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A cut above the rest

A short film festival in Chembur would not feature very highly on most people’s list of ‘things to do’ for the weekend. However, Cut.in isn’t just another film festival. It is probably the best showcase of all the latent talent in some of the country’s best filmmaking schools. Consider it a sort of sneak preview of the filmmakers who are about to take the country by storm. All in a state-of-the-art auditorium nestled in the quiet and picturesque campus of Mumbai’s Tata Institute of Social Sciences (TISS). Miss it at your own peril.

Ashok Patel
 Ashok Patel with his dance tutor in a still from the film Vayro

Cut.in is the endeavour of the School of Media and Cultural Studies (SMCS) wing of TISS, and in its fifth edition, it promises to be bigger than ever before. Pratik Bhakta, event coordinator, says, “This year the festival received close to 70 entries from students of diploma, graduate and postgraduate programmes in film and media affiliated with institutions across India, including NID Ahmedabad, LV Prasad Chennai, Jamia Millia Delhi and FTII Pune. Thirty two films under the categories of Short Fiction (under 45 minutes) and Short Documentary (under 45 minutes) have been selected for screening. Our jury members, including documentary filmmakers Anik Ghosh and Aviji Mukul Kishore, will select winners in the various categories.”

Within the festival there is also a special competition on the “issue of the commons”, which refers to the natural resources accessible to all members of a society, including air, water, and a habitable earth. Bhakta explains the objective of this competition — “We want to encourage citizens to protect, preserve and manage their common cultural and natural resources. The competition is actually being managed by the Foundation for Ecological Security which is located within the TISS campus itself.”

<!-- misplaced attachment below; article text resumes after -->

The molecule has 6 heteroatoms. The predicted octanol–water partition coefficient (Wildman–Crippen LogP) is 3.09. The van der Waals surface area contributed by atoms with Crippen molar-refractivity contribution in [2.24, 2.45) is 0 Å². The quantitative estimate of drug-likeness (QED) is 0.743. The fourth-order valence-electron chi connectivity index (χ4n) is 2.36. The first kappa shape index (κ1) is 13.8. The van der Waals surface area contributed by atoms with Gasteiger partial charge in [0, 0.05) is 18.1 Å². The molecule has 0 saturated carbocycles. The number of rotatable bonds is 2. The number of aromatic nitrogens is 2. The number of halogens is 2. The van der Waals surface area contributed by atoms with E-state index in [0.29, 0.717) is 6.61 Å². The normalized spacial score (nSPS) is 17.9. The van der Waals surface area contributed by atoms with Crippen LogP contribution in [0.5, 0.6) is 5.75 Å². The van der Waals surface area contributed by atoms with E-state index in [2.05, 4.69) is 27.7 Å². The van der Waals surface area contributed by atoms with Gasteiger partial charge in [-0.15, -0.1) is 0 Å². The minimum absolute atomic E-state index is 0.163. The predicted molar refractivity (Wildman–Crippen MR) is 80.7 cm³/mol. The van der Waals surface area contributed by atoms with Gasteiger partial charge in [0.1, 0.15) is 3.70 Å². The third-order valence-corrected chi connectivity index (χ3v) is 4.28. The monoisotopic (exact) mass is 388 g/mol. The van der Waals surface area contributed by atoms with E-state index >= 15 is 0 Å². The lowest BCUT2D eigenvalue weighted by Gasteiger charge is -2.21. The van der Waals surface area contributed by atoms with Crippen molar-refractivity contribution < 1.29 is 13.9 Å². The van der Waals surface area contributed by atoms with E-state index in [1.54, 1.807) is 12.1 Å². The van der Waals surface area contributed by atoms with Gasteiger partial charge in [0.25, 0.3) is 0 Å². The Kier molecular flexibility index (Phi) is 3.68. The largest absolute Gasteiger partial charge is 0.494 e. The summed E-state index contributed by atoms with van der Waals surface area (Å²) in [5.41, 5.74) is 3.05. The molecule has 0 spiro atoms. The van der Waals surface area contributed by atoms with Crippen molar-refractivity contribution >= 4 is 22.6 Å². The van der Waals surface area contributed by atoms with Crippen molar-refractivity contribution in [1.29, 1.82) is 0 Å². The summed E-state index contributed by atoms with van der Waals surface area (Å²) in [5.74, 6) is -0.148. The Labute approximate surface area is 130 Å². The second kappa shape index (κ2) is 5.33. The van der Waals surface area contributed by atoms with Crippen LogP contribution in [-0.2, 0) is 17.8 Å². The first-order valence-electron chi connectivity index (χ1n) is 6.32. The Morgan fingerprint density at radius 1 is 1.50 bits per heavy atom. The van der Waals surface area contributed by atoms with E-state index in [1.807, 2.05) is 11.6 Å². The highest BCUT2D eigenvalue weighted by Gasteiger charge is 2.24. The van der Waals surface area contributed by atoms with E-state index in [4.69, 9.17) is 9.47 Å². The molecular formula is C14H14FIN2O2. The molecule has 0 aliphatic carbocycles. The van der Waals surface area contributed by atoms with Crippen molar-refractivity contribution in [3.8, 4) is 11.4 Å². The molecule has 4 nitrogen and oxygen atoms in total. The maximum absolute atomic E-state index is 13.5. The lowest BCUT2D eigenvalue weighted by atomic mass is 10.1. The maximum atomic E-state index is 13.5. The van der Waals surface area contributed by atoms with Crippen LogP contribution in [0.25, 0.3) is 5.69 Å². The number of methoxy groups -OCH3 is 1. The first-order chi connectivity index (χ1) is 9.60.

The festival over the past four years has developed a sound identity and a significant amount of credibility among film students from around the country. Filmmaker Samridhi Dasot considers Cut.in to be incredibly important to her transition from amateur to professional filmmaker. “Not many festivals feature short films and even fewer showcase the talents of amateur filmmakers. This will be a great platform to get an audience for the work we have done,” says Dasot, whose short film Dimond Band, about a brass band in Ahmedabad, will be screened at the festival. Aashini Shah, whose short documentary film Vayro, about three senior citizens learning English, dance and computers to get closer to their children, has been shortlisted for Cut.in, seconds Dasot’s opinion. “A film festival like this gives us the opportunity to network with some of our peers. It also gives us more perspective about other filmmakers of our generation and the work they are doing.”

On: Today, 9.30 am to 7.30 pm
At: Tata Institute of Social Sciences, VN Purav Marg, Chembur  

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